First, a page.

Next, they plan to determine the role of the individual genes in the set that produces ISC proteins in order to determine the effect of each gene on the assembly process. "The goal is to determine the events and the order in the ISC assembly process so we can figure out how cells make clusters and deliver them to specific target proteins," said O'Carroll.

The researchers are now developing a system that others can use to study proteins.

Raulfs received her undergraduate degree from the College of William and Mary. She has been a fellow in the Exploring Interfaces through Graduate Education and Research (EIGER) project, a National Science Foundation Integrative Graduate Education and Research Traineeship (IGERT) program at Virginia Tech.

O'Carroll received her undergraduate degree from McDaniel College. Dos Santos is the senior postdoc in the Dean lab. Unciuleac is now a post-doctoral fellow with the Molecular Biology Program at the Sloan-Kettering Institute.

The research is supported by the National Science Foundation.


Story Source:

The above story is based on materials provided by Virginia Tech. Note: Materials may be edited for content and length.


Journal Reference:

  1. Raulfs, O'Carroll, Patricia C. Dos Santos, Mihaela-Carmen Unciuleac, Dennis R. Dean. In vivo iron-sulfur cluster formation. Proceedings of the National Academy of Science, Online week of June 16-20, 2008

Cite This Page:

Virginia Tech. "Researchers Witness Assembly Of Molecules Critical To Protein Function." ScienceDaily. ScienceDaily, 20 June 2008. <www.sciencedaily.com/releases/2008/06/080616170813.htm>.
Virginia Tech. (2008, June 20). Researchers Witness Assembly Of Molecules Critical To Protein Function. ScienceDaily. Retrieved July 30, 2014 from www.sciencedaily.com/releases/2008/06/080616170813.htm
Virginia Tech. "Researchers Witness Assembly Of Molecules Critical To Protein Function." ScienceDaily. www.sciencedaily.com/releases/2008/06/080616170813.htm (accessed July 30, 2014).

Share This




More Plants & Animals News

Wednesday, July 30, 2014

Featured Research

from universities, journals, and other organizations


Featured Videos

from AP, Reuters, AFP, and other news services

Raw: Thousands Flocking to German Crop Circle

Raw: Thousands Flocking to German Crop Circle

AP (July 30, 2014) Thousands of people are trekking to a Bavarian farmer's field to check out a mysterious set of crop circles. (July 30) Video provided by AP
Powered by NewsLook.com
Concern Grows Over Worsening Ebola Crisis

Concern Grows Over Worsening Ebola Crisis

AFP (July 30, 2014) Pan-African airline ASKY has suspended all flights to and from the capitals of Liberia and Sierra Leone amid the worsening Ebola health crisis, which has so far caused 672 deaths in Guinea, Liberia and Sierra Leone. Duration: 00:43 Video provided by AFP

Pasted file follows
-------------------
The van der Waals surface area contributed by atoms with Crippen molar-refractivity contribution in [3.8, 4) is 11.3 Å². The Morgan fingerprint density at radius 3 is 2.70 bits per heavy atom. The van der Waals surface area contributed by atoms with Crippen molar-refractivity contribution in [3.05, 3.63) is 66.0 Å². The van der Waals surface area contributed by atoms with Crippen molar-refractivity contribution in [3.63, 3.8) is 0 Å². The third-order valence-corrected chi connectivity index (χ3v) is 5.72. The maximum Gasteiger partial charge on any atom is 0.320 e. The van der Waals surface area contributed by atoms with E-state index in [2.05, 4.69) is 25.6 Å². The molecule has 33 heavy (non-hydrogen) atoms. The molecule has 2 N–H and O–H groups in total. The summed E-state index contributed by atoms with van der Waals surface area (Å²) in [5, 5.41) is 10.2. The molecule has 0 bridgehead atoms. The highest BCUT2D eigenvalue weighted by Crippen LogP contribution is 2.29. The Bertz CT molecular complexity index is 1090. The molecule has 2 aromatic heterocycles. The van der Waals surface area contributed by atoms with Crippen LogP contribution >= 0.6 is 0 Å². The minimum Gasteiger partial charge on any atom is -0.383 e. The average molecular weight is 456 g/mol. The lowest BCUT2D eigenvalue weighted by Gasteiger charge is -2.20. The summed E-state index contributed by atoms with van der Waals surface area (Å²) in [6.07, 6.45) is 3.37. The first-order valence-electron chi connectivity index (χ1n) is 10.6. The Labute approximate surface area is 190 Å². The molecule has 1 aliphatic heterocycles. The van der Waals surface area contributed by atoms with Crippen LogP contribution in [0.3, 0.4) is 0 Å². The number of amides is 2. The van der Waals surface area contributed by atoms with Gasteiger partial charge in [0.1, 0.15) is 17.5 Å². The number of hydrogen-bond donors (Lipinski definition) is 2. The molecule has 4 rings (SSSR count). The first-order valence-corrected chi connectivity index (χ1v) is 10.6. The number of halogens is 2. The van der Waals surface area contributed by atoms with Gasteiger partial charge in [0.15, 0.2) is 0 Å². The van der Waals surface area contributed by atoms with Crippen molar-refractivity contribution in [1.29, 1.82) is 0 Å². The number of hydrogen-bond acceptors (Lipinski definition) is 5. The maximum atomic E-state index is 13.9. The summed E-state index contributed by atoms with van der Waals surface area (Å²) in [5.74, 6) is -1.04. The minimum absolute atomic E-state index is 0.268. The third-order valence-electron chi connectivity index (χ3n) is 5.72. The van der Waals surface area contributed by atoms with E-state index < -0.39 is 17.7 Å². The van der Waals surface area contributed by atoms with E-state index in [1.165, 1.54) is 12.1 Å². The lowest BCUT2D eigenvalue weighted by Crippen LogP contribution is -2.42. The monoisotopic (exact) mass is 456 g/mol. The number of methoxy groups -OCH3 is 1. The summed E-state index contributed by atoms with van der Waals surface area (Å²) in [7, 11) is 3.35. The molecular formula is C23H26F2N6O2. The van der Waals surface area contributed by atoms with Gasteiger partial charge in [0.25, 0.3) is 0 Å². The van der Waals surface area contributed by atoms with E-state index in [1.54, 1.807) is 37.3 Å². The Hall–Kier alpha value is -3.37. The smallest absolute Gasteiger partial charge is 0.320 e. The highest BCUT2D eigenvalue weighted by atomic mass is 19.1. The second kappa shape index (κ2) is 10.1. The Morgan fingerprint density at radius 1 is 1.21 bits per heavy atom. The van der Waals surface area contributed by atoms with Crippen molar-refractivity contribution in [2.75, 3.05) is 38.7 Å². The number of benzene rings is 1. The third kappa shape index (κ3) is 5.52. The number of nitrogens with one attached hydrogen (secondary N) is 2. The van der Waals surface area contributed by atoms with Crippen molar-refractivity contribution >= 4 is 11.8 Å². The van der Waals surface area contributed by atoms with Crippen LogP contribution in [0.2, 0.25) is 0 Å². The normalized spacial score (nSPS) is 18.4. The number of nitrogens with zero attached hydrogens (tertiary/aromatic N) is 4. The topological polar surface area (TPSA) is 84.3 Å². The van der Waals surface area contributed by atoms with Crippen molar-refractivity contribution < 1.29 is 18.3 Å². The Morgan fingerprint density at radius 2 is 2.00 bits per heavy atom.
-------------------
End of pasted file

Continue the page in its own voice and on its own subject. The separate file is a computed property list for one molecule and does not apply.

Powered by NewsLook.com
At Least 20 Chikungunya Cases in New Jersey

At Least 20 Chikungunya Cases in New Jersey

AP (July 30, 2014) At least 20 New Jersey residents have tested positive for chikungunya, a mosquito-borne virus that has spread through the Caribbean. (July 30) Video provided by AP
Powered by NewsLook.com
Raw: Otters Enjoy Water Slides at Japan Zoo

Raw: Otters Enjoy Water Slides at Japan Zoo

AP (July 30, 2014) River otters were hitting the water slides to beat the summer heatwave on Wednesday at Ichikawa City's Zoological and Botanical Garden. (July 30) Video provided by AP
Powered by NewsLook.com

Search ScienceDaily

Number of stories in archives: 140,361

Find with keyword(s):
Enter a keyword or phrase to search ScienceDaily for related topics and research stories.

Save/Print:
Share:

Breaking News:
from the past week

In Other News

... from NewsDaily.com

Science News

Health News

    Environment News

    Technology News



      Save/Print:
      Share:

      Free Subscriptions


      Get the latest science news with ScienceDaily's free email newsletters, updated daily and weekly. Or view hourly updated newsfeeds in your RSS reader:

      Get Social & Mobile


      Keep up to date with the latest news from ScienceDaily via social networks and mobile apps:

      Have Feedback?


      Tell us what you think of ScienceDaily -- we welcome both positive and negative comments. Have any problems using the site? Questions?
      Mobile: iPhone Android Web
      Follow: Facebook Twitter Google+
      Subscribe: RSS Feeds Email Newsletters
      Latest Headlines Health & Medicine Mind & Brain Space & Time Matter & Energy Computers & Math Plants & Animals Earth & Climate Fossils & Ruins